Once you are in the park, there was a large area for runners to gather while being able to remain distanced. They had corrals lettered A to L for runners based on their estimated finish time. I of course was back in L, which was a bit strange, it’s been a minute since I’ve been in the very last corral for a race. The corrals closed at 11:50pm. As the time got closer to midnight, the excitement grew and just before the race started they had a countdown and fireworks at midnight. It was such a fun way to start the race and being in that final corral worked to my advantage as I was then able to enjoy more of the fireworks before running.
Check out the fireworks below:
The fireworks lasted a good 20 minutes, I remember thinking at mile one, “wow they are still going off” This would definitely be a good fireworks show for any guests you bring with you to the race.
The route started going east on 72nd and then headed north and followed the inner loop in Central Park. If you have ever been to Central Park, you know that it’s a very popular place to run, but you may not notice that it’s not flat until you actually run it. The first time I ran in Central Park was when I ran the NYC Half Marathon in 2017 and I was so surprised at how hilly it was! The Midnight Run started right off with a hill of course! But the hills are rolling, so there was plenty of great downhill portions as well.
Around the two mile point the course went west and then headed south again back to 72nd Street. The course was really great and I was actually very happy at how well lit it was. I have a hard time seeing in the dark, so I was grateful that there were plenty of lights along the course.
Not only did they have a water stop on the race course, there was also a sparkling cider stop as well. During the race there were people dressed up with 2022 glasses, new years hats and even some people wearing fancy dresses over their regular running tights. The weather could not have been more perfect. Who would have thought it would be 51 degrees at midnight in December in New York? On a normal year it’s usually at least a good 20 degrees colder than that. I even had to take my running jacket off a half mile into the races I was so warm.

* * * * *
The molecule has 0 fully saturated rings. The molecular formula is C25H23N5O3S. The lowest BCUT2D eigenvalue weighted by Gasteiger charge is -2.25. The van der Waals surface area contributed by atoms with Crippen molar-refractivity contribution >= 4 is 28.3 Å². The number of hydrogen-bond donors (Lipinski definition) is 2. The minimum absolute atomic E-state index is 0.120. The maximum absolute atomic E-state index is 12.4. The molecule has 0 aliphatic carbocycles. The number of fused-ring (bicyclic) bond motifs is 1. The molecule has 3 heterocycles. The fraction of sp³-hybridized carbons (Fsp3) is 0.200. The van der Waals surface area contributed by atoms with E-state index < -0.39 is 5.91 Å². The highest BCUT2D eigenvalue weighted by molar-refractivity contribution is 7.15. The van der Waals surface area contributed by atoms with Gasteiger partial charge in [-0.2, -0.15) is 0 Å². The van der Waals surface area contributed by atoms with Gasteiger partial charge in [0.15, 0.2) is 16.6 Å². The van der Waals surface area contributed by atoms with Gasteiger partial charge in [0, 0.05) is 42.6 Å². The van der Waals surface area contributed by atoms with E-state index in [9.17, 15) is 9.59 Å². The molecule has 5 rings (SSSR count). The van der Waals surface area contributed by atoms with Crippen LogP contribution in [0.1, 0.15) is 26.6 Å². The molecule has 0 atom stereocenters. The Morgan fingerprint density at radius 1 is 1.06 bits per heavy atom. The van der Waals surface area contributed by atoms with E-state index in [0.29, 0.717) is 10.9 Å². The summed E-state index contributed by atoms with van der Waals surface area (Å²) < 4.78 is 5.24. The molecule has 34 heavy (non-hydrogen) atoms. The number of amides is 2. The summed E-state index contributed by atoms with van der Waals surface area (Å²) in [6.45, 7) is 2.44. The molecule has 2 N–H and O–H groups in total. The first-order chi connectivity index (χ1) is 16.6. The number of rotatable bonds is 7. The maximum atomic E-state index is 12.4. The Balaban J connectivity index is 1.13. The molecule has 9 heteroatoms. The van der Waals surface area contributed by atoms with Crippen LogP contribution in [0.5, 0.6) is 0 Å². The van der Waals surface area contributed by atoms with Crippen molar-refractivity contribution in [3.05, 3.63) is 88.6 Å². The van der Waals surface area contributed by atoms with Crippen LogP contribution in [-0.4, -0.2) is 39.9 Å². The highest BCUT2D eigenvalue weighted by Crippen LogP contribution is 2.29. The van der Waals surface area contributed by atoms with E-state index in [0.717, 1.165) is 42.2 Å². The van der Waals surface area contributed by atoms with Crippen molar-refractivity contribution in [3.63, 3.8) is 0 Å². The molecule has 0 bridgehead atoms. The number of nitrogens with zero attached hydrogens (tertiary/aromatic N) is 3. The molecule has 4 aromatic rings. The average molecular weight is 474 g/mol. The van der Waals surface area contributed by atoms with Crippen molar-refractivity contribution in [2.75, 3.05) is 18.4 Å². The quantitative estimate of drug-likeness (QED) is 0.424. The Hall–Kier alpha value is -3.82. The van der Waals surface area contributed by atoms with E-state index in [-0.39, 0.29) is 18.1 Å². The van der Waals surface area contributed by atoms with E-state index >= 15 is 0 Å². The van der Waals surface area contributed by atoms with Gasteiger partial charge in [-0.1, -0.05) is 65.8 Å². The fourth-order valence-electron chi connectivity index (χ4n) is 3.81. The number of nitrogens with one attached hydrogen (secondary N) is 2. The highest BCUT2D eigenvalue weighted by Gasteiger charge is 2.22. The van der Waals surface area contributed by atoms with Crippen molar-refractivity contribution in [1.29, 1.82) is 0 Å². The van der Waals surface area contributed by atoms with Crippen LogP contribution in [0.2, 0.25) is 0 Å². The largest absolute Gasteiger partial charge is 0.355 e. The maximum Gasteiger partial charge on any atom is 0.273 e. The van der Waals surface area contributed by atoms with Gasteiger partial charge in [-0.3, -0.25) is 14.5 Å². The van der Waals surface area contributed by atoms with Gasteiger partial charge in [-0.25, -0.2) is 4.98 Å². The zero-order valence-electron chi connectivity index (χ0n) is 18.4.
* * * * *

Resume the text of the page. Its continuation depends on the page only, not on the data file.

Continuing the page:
At the end of the race, they gave out water, bagels and fruit with plenty of room in the park to enjoy the post race food while keeping distanced.
This was really a perfect way to ring in the new year, especially as someone who is older and isn’t interested in partying in the new year. After the race I had an almost mile and a half walk back to my hotel. Earlier in the day I was a little nervous about walking this far alone at 1am, but thankfully there were so many people out and about and so many cops all over the streets of New York, that I felt incredibly safe.
One of the really great things about heading to New York City for this race is that the holiday season is so magical in New York City!
I’ve been to New York during the holiday season quite a lot, but it’s been a number of years since I’ve been there during this time and I had definitely forgot just how magical it is. There are Christmas trees and holiday decorations everywhere! Check out my post on the Holiday Season in the Big Apple to learn more about all there is to see in New York City during the holidays.
While running my 4 miles to start the new year, 15 thousand people were packed into Times Square for the first time since 2020 (all fully vaxxed and masked) ringing in the New Year by seeing the ball drop at midnight. Even pre-covid, I don’t think that would be something I would enjoy but I definitely enjoyed heading over to Times Square the following afternoon and seeing the ball and the 2022 digital signs.
Even though I was hesitant to head to New York City during the Omicron surge, I am definitely glad I did. The race was a perfect way to ring in the new year and definitely beat sitting at home alone on the couch. If you ever have the option to run this race, I highly recommend it.